7K Panorama Ranch allows guests to eat, drink and be merry

The tagline for the 7K Panorama Ranch, located about 40 minutes outside of Calgary toward Millarville, is “for the joy of gathering.” Mike and Deb Kaumeyer hope to transform their beautiful space in the rolling Foothills into an experiential food hub, welcoming students and other guests looking to cook, share a meal, feed a horse or stick their hands in the dirt. CBC News Calgary story.

You Gotta Eat Here to feature Battista’s Calzones in upcoming television show

Battista’s Calzone Company will be the centre of attention on Alberta Avenue on July 6, when cameras descend to tape an episode of the Food Network Canada show, You Gotta Eat Here. In preparation for the exposure, co-owners Liv Vors and Battista Vecchio have been sprucing up the five-year-old business, which is now complete with a bust of Caesar. The television program merely adds to the excitement around the shop, where Vors and Vecchio have recently expanded to include retail production, with their frozen products now available at the Italian Centre Shops in Edmonton. Edmonton Journal  blog.

The Hellmann’s® Real Food Movement is taking action against food insecurities in Canada

A recent Hellmann’s survey revealed that while 1 in 5 Canadians are living in a food desert only 50% of Canadians have heard the term.  A food desert is defined as an area where affordable, high-quality fresh food is difficult to access. Although the problem impacts Canadians throughout the country, it is more prevalent in the North, where fresh tomatoes can cost up to 7x more than an urban centre. Canada News Wire story.

Vancouver, Edmonton two of biggest players in Canada’s food truck scene

What is Canada’s food truck capital? Well, it’s not Toronto or Montreal, which have both between a little slow to embrace the street food trend. If you look at it strictly from a per-capita basis, Charlottetown, PEI – with its seven food trucks – leads the country. But it’s in the west that the food truck scene is truly booming. In 2015, Vancouver issued more licenses for street food than any other Canadian city. Global News story.

Farm land inside Winnipeg dwindling, committee votes for review

Currently, 29 per cent of Winnipeg’s land is zoned agricultural, but the amount of farm land is rapidly dwindling as many properties are converted to urban uses. The committee voted in favour Tuesday to authorize city staff to look more closely at food security issues, establish a Winnipeg Food Policy Council and take a hard look at land use that, according to the report, “could be reserved for agricultural and compatible uses considering existing development constraints.” CBC News Manitoba story.

ALR land can be used to establish breweries, according to new rules

New government regulations will make it easier for farmers to add or enlarge processing facilities on agricultural land and to establish breweries, distilleries and meaderies under terms similar to wineries. Changes to the Agricultural Land Commission Act will allow farmers to process, cook, freeze and pack their crops on land in the Agricultural Land Reserve provided that at least 50 per cent of the farm products are grown on the farm or are supplied by a co-operative of farmers. Vancouver Sun story.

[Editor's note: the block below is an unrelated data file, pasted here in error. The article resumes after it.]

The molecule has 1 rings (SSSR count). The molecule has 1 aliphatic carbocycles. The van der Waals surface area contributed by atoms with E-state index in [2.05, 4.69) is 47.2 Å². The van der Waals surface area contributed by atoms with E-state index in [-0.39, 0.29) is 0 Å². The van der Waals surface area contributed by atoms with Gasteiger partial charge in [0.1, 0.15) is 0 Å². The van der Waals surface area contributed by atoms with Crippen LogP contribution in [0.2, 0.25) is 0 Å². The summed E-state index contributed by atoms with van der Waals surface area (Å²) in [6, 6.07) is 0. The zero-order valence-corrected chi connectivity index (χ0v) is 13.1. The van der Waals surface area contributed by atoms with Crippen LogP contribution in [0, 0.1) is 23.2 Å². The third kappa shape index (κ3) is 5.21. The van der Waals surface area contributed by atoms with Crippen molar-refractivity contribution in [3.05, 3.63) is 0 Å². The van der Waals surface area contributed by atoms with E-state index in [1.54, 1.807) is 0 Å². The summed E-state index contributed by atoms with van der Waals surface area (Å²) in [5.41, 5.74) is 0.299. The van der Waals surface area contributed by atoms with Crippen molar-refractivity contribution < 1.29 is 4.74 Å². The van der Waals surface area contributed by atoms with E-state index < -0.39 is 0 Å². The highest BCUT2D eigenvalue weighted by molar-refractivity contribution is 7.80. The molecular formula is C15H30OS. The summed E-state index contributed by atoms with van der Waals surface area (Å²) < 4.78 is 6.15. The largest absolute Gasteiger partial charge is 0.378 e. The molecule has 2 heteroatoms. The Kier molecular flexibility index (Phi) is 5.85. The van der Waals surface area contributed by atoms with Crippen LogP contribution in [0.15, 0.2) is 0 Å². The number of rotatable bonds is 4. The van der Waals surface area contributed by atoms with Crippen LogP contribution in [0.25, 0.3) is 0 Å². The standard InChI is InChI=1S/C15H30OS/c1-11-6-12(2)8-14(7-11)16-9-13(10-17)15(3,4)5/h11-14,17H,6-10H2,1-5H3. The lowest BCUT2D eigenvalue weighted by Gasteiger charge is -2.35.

Vancouver’s Foodie Culture Thriving-But….

Almost three quarters of Vancouverites say they eat out or get take out at least once a week or more often. That is just one of the findings of a comprehensive Ipsos survey released today by Yellow Pages (TSX:Y), a leading digital media and marketing solutions company in Canada, to mark the Vancouver launch of YP Dine, a new mobile app dedicated to the restaurant and dining sector. Designed with “foodies” in mind, the YP Dine app helps Canadians make dining choices based primarily on mood and/or activity. Things such as “happy hour”, “weekend brunch”, “lunch with coworkers”, “late night eats” or “quick dinner fixes” to name a few. Stockhouse story.

Local Food News — World

Balgove Announces New Season of Night Markets

The five monthly markets will take place throughout the summer and include live music, work from local craftspeople, fresh food and drink from Balgove Larder and a selection of other producers.  This will be served up with beer on tap from local brewers, Eden Mill. Produce available at the markets will include beer, gin and whisky from Eden Mill; a range of speciality jams (including their popular raspberry, cucumber and mint jam) made in small batches by Cochrane’s Kitchen; versatile sauces from The Whisky Sauce Co; sweet treats from local chocolatier Watsons Chocolates; fresh seafood from Arbroath Quality Fish; and delicious healthy dishes from Good Food Good Feelings.  Balgove Larder will serve up produce fresh from their butchery alongside fruit and vegetables from their field, as well as other seasonal treats. Scotland Food and Drink press release.


How local governments strengthen their community’s food system

Beginning in 2012, Growing Food Connections (GFC) conducted a national scan and identified 299 local governments across the United States that are developing and implementing a range of innovative plans, public programs, regulations, laws, financial investments and other policies to strengthen the food system. GFC conducted exploratory telephone interviews with 20 of these local governments. This series of short articles will highlight some of the unique planning and policy strategies used by these urban and rural local governments to enhance community food security while ensuring sustainable and economically viable agriculture and food production. Website.